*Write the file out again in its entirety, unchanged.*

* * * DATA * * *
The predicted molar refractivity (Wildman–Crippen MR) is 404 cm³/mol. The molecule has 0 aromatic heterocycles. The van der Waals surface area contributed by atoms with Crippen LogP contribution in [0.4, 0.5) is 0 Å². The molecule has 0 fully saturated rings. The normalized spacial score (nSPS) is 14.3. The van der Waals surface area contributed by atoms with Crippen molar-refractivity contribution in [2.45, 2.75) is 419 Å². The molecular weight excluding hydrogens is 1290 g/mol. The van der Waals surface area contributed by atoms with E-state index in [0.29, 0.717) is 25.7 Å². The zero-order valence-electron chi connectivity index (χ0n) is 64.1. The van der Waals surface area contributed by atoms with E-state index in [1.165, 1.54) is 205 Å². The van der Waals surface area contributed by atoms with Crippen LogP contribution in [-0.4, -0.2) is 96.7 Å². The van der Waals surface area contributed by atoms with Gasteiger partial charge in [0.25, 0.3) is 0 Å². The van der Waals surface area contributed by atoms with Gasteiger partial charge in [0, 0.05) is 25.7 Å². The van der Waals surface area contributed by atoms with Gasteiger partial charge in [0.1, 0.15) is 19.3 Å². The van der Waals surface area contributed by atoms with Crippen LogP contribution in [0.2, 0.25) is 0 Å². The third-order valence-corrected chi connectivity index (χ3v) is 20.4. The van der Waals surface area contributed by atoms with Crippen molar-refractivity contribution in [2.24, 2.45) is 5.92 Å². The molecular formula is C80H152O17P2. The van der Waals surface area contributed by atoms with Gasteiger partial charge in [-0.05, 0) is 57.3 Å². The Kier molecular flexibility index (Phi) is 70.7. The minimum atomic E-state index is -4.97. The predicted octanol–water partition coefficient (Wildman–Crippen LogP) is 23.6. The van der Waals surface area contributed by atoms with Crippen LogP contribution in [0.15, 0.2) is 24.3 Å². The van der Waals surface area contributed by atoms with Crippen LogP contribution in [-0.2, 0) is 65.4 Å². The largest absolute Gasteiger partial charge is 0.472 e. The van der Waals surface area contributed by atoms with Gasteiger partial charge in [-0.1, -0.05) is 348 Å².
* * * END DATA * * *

The predicted molar refractivity (Wildman–Crippen MR) is 404 cm³/mol. The molecule has 0 aromatic heterocycles. The van der Waals surface area contributed by atoms with Crippen LogP contribution in [0.4, 0.5) is 0 Å². The molecule has 0 fully saturated rings. The normalized spacial score (nSPS) is 14.3. The van der Waals surface area contributed by atoms with Crippen molar-refractivity contribution in [2.45, 2.75) is 419 Å². The molecular weight excluding hydrogens is 1290 g/mol. The van der Waals surface area contributed by atoms with E-state index in [0.29, 0.717) is 25.7 Å². The zero-order valence-electron chi connectivity index (χ0n) is 64.1. The van der Waals surface area contributed by atoms with E-state index in [1.165, 1.54) is 205 Å². The van der Waals surface area contributed by atoms with Crippen LogP contribution in [-0.4, -0.2) is 96.7 Å². The van der Waals surface area contributed by atoms with Gasteiger partial charge in [0.25, 0.3) is 0 Å². The van der Waals surface area contributed by atoms with Gasteiger partial charge in [0, 0.05) is 25.7 Å². The van der Waals surface area contributed by atoms with Gasteiger partial charge in [0.1, 0.15) is 19.3 Å². The van der Waals surface area contributed by atoms with Crippen LogP contribution in [0.2, 0.25) is 0 Å². The third-order valence-corrected chi connectivity index (χ3v) is 20.4. The van der Waals surface area contributed by atoms with Crippen molar-refractivity contribution in [2.24, 2.45) is 5.92 Å². The molecular formula is C80H152O17P2. The van der Waals surface area contributed by atoms with Gasteiger partial charge in [-0.05, 0) is 57.3 Å². The Kier molecular flexibility index (Phi) is 70.7. The minimum atomic E-state index is -4.97. The predicted octanol–water partition coefficient (Wildman–Crippen LogP) is 23.6. The van der Waals surface area contributed by atoms with Crippen LogP contribution in [0.15, 0.2) is 24.3 Å². The van der Waals surface area contributed by atoms with Crippen LogP contribution in [-0.2, 0) is 65.4 Å². The largest absolute Gasteiger partial charge is 0.472 e. The van der Waals surface area contributed by atoms with Gasteiger partial charge in [-0.1, -0.05) is 348 Å².